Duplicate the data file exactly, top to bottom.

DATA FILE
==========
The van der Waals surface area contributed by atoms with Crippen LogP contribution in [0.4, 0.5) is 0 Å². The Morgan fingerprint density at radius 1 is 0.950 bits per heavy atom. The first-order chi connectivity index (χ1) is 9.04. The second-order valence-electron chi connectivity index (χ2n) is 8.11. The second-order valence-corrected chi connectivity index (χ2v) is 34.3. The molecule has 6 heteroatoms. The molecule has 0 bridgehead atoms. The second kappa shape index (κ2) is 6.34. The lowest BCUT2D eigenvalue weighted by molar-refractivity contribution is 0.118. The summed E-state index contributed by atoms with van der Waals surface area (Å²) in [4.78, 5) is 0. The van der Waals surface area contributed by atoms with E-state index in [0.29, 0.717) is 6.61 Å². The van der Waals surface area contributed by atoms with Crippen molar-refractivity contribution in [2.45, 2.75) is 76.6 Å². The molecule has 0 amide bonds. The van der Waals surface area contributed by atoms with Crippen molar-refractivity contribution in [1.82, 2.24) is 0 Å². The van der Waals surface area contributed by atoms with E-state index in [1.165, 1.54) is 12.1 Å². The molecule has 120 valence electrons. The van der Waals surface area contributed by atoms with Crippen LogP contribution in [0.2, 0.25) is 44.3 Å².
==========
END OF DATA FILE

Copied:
The van der Waals surface area contributed by atoms with Crippen LogP contribution in [0.4, 0.5) is 0 Å². The Morgan fingerprint density at radius 1 is 0.950 bits per heavy atom. The first-order chi connectivity index (χ1) is 9.04. The second-order valence-electron chi connectivity index (χ2n) is 8.11. The second-order valence-corrected chi connectivity index (χ2v) is 34.3. The molecule has 6 heteroatoms. The molecule has 0 bridgehead atoms. The second kappa shape index (κ2) is 6.34. The lowest BCUT2D eigenvalue weighted by molar-refractivity contribution is 0.118. The summed E-state index contributed by atoms with van der Waals surface area (Å²) in [4.78, 5) is 0. The van der Waals surface area contributed by atoms with E-state index in [0.29, 0.717) is 6.61 Å². The van der Waals surface area contributed by atoms with Crippen molar-refractivity contribution in [2.45, 2.75) is 76.6 Å². The molecule has 0 amide bonds. The van der Waals surface area contributed by atoms with Crippen molar-refractivity contribution in [1.82, 2.24) is 0 Å². The van der Waals surface area contributed by atoms with E-state index in [1.165, 1.54) is 12.1 Å². The molecule has 120 valence electrons. The van der Waals surface area contributed by atoms with Crippen LogP contribution in [0.2, 0.25) is 44.3 Å².